KOLLER: Here in North America it's a similar story. More hurricanes, hail storms, tornados, late snows, causing more and more damage that the insurance industry has to pay out in claims. Over the past decade, climatologists in the insurance industry have been searching for an explanation why weather-related disasters have become more frequent. Gerhard Berz, head climatologist for the world's biggest reinsurance firm, has seen enough to believe that global warming is to blame, and that the world's weather is going to get a lot worse as a result.

BERZ: Up to now I think we have no real proof that the environment has become already more dangerous. But in my opinion, there is no doubt that we will see a dramatic increase in the future for us as an industry. We cannot wait for any final proof whatsoever.

KOLLER: The insurance industry, unlike many others, doesn't need proof. It operates on risk and probability. Problem is, the industry's finding it harder and harder to predict when bad weather may strike, or how bad it might be. That makes it hard to set premiums, and it threatens the industry with expensive surprises. So if curbing global warming might help cut costs, it's understandable the insurance industry is very interested. During the past 15 years, the relationship between global warming, climate change, and greenhouse gases, has spawned often bitter debate in scientific journals and international meetings. The 1992 Rio environment conference, for example. The fossil fuel industry, especially coal and oil, says there is no proof the Earth's temperature is on the rise, that extreme weather is increasing, or that the 2 might be related. The insurance industry argues that skyrocketing damage claims are all the proof its needs. Angus Ross heads the Canadian office of SOREMA, a huge French reinsurance company.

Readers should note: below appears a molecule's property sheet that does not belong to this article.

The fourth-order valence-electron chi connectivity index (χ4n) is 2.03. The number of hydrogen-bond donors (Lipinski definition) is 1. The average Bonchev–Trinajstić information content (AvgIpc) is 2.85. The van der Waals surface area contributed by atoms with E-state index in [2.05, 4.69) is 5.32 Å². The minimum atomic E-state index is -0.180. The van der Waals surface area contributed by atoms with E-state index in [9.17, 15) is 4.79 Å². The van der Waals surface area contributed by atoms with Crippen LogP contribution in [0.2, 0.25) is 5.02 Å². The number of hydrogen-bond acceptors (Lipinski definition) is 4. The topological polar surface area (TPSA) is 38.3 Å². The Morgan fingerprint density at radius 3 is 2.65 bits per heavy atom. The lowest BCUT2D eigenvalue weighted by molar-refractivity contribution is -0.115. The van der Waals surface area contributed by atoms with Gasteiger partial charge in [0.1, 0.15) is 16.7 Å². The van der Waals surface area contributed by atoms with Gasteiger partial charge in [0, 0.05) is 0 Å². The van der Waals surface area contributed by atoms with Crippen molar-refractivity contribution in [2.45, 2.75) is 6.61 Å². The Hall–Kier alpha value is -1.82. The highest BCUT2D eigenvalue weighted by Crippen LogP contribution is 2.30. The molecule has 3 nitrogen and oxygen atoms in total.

ROSS: As an industry we're probably in the front line of paying for any damages which arise out of these extreme events. So we believe we cannot quite simply sit back and wait till absolute proof is there, otherwise you'll be in the same position as we're seeing with the tobacco industry and cancer.

KOLLER: Earth scientist Jeremy Leggett says changing weather threatens to topple the insurance industry.

LEGGETT: If a bad hurricane hit Miami, if a typhoon hit Tokyo, if one of these drought-related wildfires made it into an urban center in California, say, that would wipe out the entire global reserve of the industry.

KOLLER: Jeremy Leggett, who once worked in the oil industry, spent 6 years at Greenpeace trying to convince insurance executives that global warming threatened their survival.

LEGGETT: The entire global property catastrophe industry keeps just over $200 billion in reserves for all payouts, catastrophe payouts, in one year. Now in principle, we could wipe that out with 2, maybe 3 events.

KOLLER: For insurance executives, the possibility of a global collapse of their industry is frightening. Some of those executives, such as SOREMA Canada's Angus Ross, say it's time to take action to prevent weather-related disasters by curbing greenhouse gases. That means stepping into the political limelight, where the industry has 2 areas of influence.

ROSS: One of them is the public. And if premiums go up or coverage reduces, and it all comes out of the individual's pocket, then I think the impact of climate change is going to come home very, very clearly to the public. And they will start putting pressure on governments. We also have a worldwide possibility of putting pressure on governments. In Rio, the developed nations made a commitment to reduce their greenhouse gas emissions back to 1990 levels by the year 2000. Canada is going to fall short of that by some 9 to 13%. That, quite frankly, is unacceptable.